Nigerian activists said on Sunday that they had sent an open letter to President Muhammadu Buhari, urging him to refer the alleged grass-cutting scandal to anti-corruption agencies and publish a preliminary investigation conducted by the Attorney-General of the Federation.
Socio-Economic Rights and Accountability Project (SERAP) urged Mr. Buhari “to urgently refer the allegations of corruption against the Secretary to the Government of the Federation (SGF), Babachir David Lawal to the Economic and Financial Crimes Commission (EFCC) and the Independent Corrupt Practices and Other Related Offences Commission (ICPC) for further investigation, and if there is relevant and sufficient admissible evidence, for him to face prosecution.”
The organisation also urged President Buhari to “urgently publish the outcome of the investigation conducted on the matter by the Attorney General of the Federation and Minister of Justice Abubakar Malami, SAN, and to ask Mr Malami to hand over the file to both the EFCC and ICPC.”
In the letter dated 27 January 2017 and signed by SERAP executive director Adetokunbo Mumuni, the organization said, “We are concerned that the failure to suspend Mr Lawal from his position as Secretary to the Government of the Federation pending the investigation by Mr Malami, and the perceived lack of transparency in the outcome of that investigation may have created the impression that your government is treating Mr Lawal as a sacred cow.”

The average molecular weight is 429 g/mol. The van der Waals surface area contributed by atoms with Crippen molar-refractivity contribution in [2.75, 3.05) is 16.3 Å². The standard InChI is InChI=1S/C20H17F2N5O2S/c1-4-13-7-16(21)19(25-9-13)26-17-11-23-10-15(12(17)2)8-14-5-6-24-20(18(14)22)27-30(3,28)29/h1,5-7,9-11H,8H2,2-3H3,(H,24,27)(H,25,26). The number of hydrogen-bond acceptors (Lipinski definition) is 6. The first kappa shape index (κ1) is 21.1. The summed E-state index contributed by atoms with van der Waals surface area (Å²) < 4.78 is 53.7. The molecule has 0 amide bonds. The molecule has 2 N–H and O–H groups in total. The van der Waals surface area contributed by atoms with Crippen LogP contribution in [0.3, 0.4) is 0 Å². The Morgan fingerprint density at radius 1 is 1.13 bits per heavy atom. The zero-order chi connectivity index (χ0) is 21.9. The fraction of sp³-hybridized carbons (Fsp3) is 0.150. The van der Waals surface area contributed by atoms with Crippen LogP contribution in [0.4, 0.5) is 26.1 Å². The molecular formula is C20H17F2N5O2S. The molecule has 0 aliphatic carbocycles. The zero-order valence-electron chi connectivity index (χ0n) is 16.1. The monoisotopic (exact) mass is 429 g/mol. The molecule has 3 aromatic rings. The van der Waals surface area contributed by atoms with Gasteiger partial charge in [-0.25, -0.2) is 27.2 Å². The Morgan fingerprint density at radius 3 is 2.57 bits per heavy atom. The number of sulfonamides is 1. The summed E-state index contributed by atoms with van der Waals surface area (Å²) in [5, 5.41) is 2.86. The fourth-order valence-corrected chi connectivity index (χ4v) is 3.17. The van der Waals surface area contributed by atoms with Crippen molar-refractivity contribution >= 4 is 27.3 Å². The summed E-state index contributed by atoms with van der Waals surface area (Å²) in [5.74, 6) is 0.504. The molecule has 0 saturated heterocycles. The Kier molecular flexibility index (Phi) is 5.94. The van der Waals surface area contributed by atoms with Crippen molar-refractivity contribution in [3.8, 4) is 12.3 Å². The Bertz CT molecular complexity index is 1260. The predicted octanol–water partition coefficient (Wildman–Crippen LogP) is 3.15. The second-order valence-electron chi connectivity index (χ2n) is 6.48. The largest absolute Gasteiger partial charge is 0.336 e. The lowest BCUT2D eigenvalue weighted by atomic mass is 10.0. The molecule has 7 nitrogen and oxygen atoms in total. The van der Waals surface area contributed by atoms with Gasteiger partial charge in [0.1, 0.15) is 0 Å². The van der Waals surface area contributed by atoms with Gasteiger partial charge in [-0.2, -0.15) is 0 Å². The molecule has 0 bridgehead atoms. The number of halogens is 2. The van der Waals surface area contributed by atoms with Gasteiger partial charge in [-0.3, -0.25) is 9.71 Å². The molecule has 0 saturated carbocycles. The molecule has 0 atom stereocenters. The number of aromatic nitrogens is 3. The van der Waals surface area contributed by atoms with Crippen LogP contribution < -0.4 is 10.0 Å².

The letter copied to the Acting President Professor Yemi Osinbayo reads in part: “SERAP believes that Mr Lawal’s case presents your Administration with a real opportunity to reassure a lot of Nigerians who may be worried about the direction of travel of your anti-corruption agenda. Rather than assuming a defensive posture to the matter, we advise you to use this case to show to Nigerians that there will be no two standards of justice in your Administration’s fight against corruption.”
“SERAP also believes the recommended approach would help to address the growing public suspicion and pessimism about your government’s ability to fight high-level official corruption to a standstill, and to avoid any collateral consequences. It is absolutely important that the public should have complete confidence and trust in your Administration’s oft-repeated commitment to fight corruption and the impunity of perpetrators.”
“It is true that Mr Lawal enjoys a constitutionally and internationally guaranteed right to a fair trial, which includes the right to be presumed innocent unless and until proved guilty by a court of competent jurisdiction. But we believe that the right to presumption of innocence is one that should have personally be raised by Mr Lawal and not your government, especially given his position as Secretary to the Government of the Federation. SERAP believes that the guilt or innocence of Mr Lawal is for the court to decide, following a due process of law.”